Critical of Critical

Like legions of other wonks when I discovered that Tom Daschle was going to be Obama’s point guy on health care, I sent off for a copy of his book Critical. It’s a fast and easy read, but in its examination of the problem it doesn’t add much to superior books on what’s wrong with health care (much of the first section reads like an undergrad’s attempt to summarize Jonathan Cohn’s Sick) and there are some pretty weak logic flows and basic editing throughout (he refers to the book Uninsured in America on p155 as though it’s already been introduced before it actually gets introduced on p161). But ignoring all that, what does Daschle suggest we actually do?

First, he promotes himself as a scholar of failed attempts at health reform past, and of course a witness to the most recent attempt.

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A glimpse of what might have been: Palin announces Alaska health goals

PalinAlaska Gov. Sarah Palin announced plans last week to improve Alaskans’ health.

Palin supports expanding Denali Health, the State Children’s Health Insurance Program, to families earning twice the federal poverty level. Expanding the program would make an additional 1,300 children and 225 pregnant women eligible for coverage, The Anchorage Daily News reported.

Palin’s plan also includes creating a Web site  called "Live Well Alaska" "to offer suggestions in
such health-related areas as diet and exercise as well as tips to quit

The hockey mom governor also wants to dedicate an additional $2 million in preschool, $250,000 toward early diagnosis of autism, and establishing a state health commission to further work.

The Daily News says Palin has some "good ideas," but should go further toward universal coverage and recruiting additional primary care doctors to Alaska.

Some good news in health care, really

Even as the economy has fallen into an abyss and I find myself with distressing frequency discussing with people whether Levi Johnston really loves Bristol Palin, it turns out that there is actually some good news out there about health coverage.  Over the past year, 19 states have taken significant strides toward covering more children despite challenging fiscal times. At a National Health Policy Forum last week, three states explained their progress. And, no, the featured states weren’t the usual suspects like Massachusetts with its impressive, but so-complicated-that-you-need-an-MIT-degree-to-untangle-it system or Vermont with its population of 62 people and 4 dairy farms. They were Louisiana, Iowa, and Pennsylvania.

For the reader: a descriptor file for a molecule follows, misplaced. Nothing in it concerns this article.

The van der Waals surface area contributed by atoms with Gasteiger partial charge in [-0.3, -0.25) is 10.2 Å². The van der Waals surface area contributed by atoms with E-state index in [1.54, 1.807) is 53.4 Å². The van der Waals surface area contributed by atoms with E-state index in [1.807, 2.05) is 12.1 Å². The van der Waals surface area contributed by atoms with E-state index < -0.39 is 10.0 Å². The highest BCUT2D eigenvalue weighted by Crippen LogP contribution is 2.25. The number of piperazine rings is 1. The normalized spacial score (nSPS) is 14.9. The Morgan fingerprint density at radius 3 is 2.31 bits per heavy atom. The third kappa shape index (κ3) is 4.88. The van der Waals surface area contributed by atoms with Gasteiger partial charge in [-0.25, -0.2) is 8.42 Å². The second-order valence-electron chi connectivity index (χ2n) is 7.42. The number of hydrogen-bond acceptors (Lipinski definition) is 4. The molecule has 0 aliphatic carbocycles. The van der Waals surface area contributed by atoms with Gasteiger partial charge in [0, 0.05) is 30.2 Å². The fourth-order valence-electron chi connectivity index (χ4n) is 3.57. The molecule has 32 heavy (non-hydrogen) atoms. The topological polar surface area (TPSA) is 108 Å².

Here are the details of what they’ve done:

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Where does Sarah Palin stand on children’s health coverage?

The entire country now has heard about how Sarah Palin and her husband knew in advance that their son, Trig Palin, would be born with Down Syndrome. The Palins also must have known that they would have health insurance and the financial resources needed to pay for the extensive medical care Trig is likely to need throughout his life.

Here is 3-year old Emily Demko, another child with Down Syndrome, who lives with her
family in Ohio. The family has given permission to share this photo of their beautiful daughter and the story (details here) of their trials securing health coverage for Emily.

As of this spring, Emily was uninsured. Due to her Down Syndrome, the family could not find a private insurer willing to offer them affordable coverage for Emily. If the Bush Administration had not shut down Ohio’s efforts to expand its State Children’s Health Insurance Program (SCHIP), Emily would have been able to continue to secure decent, affordable public coverage. But the Bush Administration in August of 2007 issued a controversial ban on coverage of children in moderate-income families and twice vetoed bills to reauthorize and expand the SCHIP program.SCHIP is a popular, bi-partisan program. Sixty-eight Senators, including 18 Republicans, voted for the SCHIP reauthorization bill that President Bush vetoed (Senate vote). John McCain, however, stood with the President.So, along with knowing about Sarah Palin’s personal decision to have a child with Down Syndrome, it also would be good know if she agrees with her candidate’s decision to stand with President Bush against expanding the State Children’s Health Insurance Program. Right call or wrong call?